Overline: Sustainable Brandenburg
Headline: Cooperation, Participation, and Trust Essential to Achieving Sustainability

With a string of elections looming that will see some four billion people worldwide go to the polls in 2024, Brandenburg Sustainability Platform met for its fifth plenary session on the shores of Lake Seddin south of Potsdam. The event attracted over 90 participants, who took part in discussions, workshops and a so-called “market of opportunities”, with a further 50 people following online. 

Plenary session Brandenburg Sustainability Platform Lake Seddin
The main chamber at the fifth plenary session of Brandenburg Sustainability Platform at Lake Seddin. Melanie Hauke

Minister Axel Vogel (Agriculture and Environment) began his opening address with a question: What role will sustainability play in this super election year? Citing recent studies, Vogel noted that 2023 was an exceptionally warm year compared to the period 1961–1990, and that February 2024 was the warmest February on record – with an average temperature of six degrees Celsius instead of the frosty sub-zero temperatures typical of this time of the year. He also pointed to a study published in 2023 which showed that “climate tipping points” are likely to be reached much faster than previously thought, causing considerable alarm. It is against this backdrop, the minister explained, that Brandenburg has adopted a climate action plan with the strategic goal of achieving climate neutrality by 2045. The minister lauded the role of diverse civil society actors in developing the plan and explained that work to implement many of the measures is already underway.

Vogel emphasised that – as with the 17 Sustainable Development Goals (SDGs) – there is always more than one way of achieving the targets set out in the action plan and that they could only be secured through cooperation and with the support of civil society. “The action plan includes measures to engage and strengthen the role of the public in measures to protect the climate and promote sustainable development; Brandenburg’s Sustainability Platform is also identified as an instrument," said Vogel. “I am also counting on the involvement of the platform's members in other areas and invite you to help us achieve the plan’s broader goals." Vogel also acknowledged the challenges that lie in harnessing democratic process to secure a more sustainable future.

How do Brandenburg’s efforts to achieve the SDGs compare with the rest of Germany?

Speaking at the event, RIFS researcher Ira Matuschke compared Brandenburg's efforts to achieve the United Nations Sustainable Development Goals (SDGs) to the rest of Germany and showed that the state is punching above its weight in some areas and underperforming in others. For example, Brandenburg ranks third among Germany’s sixteen states in its efforts to achieve SDG 7 – outperformed by just Schleswig-Holstein and Thuringia – with renewable energy sources accounting for 23.8 percent of primary energy consumption in Brandenburg in 2020. It also ranks among the top three states with respect to Target 6.1.b of SDG 6: "Nitrate in groundwater: compliance with the threshold value of of 50 mg/l". However, as Matuschke explained, Brandenburg is underperforming in SDG 3 (Health and well-being), with a relatively high rate of premature mortality among males (per 100,000 inhabitants) in 2022. It appears that while Brandenburg is in a better position than many other states in terms of the condition of its forests and the share of renewables and organic farming, if the state is to achieve the goals set out in its sustainability strategy, more will need to be done in the areas of healthcare, investment in research and development, and the reduction of greenhouse gas emissions.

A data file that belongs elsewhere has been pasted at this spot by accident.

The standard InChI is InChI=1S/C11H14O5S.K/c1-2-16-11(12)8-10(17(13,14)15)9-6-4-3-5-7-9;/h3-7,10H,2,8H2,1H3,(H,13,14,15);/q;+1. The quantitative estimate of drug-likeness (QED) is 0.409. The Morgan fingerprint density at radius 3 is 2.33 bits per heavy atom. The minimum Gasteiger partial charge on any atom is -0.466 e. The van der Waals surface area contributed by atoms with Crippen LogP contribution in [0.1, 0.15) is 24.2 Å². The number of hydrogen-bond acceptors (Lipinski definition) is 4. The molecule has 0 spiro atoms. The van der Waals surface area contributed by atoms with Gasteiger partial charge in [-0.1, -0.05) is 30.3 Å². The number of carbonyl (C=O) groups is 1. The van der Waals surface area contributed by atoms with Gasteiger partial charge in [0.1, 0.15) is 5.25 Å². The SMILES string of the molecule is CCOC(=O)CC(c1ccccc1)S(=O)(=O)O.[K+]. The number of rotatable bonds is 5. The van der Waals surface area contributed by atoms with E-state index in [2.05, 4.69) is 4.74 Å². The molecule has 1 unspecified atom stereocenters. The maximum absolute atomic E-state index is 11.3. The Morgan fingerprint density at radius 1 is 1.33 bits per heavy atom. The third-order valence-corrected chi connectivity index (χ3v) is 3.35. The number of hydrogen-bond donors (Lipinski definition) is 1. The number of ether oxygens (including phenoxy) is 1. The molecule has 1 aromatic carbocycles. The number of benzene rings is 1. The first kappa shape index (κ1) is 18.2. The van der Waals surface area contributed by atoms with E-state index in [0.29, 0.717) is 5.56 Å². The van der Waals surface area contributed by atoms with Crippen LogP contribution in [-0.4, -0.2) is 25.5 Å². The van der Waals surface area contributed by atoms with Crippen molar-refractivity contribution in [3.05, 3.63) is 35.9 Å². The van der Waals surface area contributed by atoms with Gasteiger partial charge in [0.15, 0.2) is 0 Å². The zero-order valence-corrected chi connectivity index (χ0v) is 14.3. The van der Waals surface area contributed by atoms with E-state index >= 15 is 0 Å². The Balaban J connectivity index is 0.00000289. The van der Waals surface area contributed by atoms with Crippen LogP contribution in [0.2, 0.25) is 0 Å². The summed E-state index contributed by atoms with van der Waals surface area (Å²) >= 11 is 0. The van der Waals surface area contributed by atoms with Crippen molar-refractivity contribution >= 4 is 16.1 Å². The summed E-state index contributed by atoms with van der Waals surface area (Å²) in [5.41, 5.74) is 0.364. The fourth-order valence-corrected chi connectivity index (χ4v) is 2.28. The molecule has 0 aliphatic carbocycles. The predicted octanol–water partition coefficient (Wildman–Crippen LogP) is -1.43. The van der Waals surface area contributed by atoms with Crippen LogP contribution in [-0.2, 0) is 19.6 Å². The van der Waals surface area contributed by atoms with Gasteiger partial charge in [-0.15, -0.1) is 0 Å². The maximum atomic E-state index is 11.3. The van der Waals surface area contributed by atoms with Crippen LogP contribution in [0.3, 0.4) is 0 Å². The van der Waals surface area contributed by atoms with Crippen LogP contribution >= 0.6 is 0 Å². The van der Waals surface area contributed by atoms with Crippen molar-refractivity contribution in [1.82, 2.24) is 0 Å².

Sustainability policy is always cooperation policy

Two panel discussions held over the course of the day revealed an overarching theme: the vital role of cooperation as a factor in transformations towards sustainability. Conflicts will inevitably arise as we pursue multiple sustainability goals, and different forms of cooperation are needed to help resolve conflicts and deliver constructive outcomes. "Sustainability policy is always cooperation policy," stated Ortwin Renn from RIFS Potsdam. Conflicts must be tackled across multiple levels – horizontally and vertically – in order to avoid achieving one goal at the expense of others. "We always need to consider the side effects and impacts of measures because when it comes to transformations, there is no black and white – just different shades of grey. And we need to engage with these head on – because no matter what course of action we decide upon on the political level, negative outcomes are always a possibility."

The broad participation of civil society in the development of sustainability policy and transformations is also crucial to efforts to achieve the SDGs. In this context, Renn criticised the oft-quoted maxim that policymakers need to “take people with them” as misrepresenting the role of citizens. Rather than assigning citizens the role of passive participants, we should be empowering them to help steer transformations, explained Renn, who moderated the plenary session throughout the day. "This doesn’t mean that we should abandon representative democracy" – rather, citizens should be able to take an active role in shaping transformations. Other key factors include how measures are implemented and what we choose to prioritise. “We know what we want to achieve – getting there is the challenge. Achieving our goals will require broad cooperation across and between departments, ministries and institutions – coupled with the participation of affected communities and parties involved in implementing measures."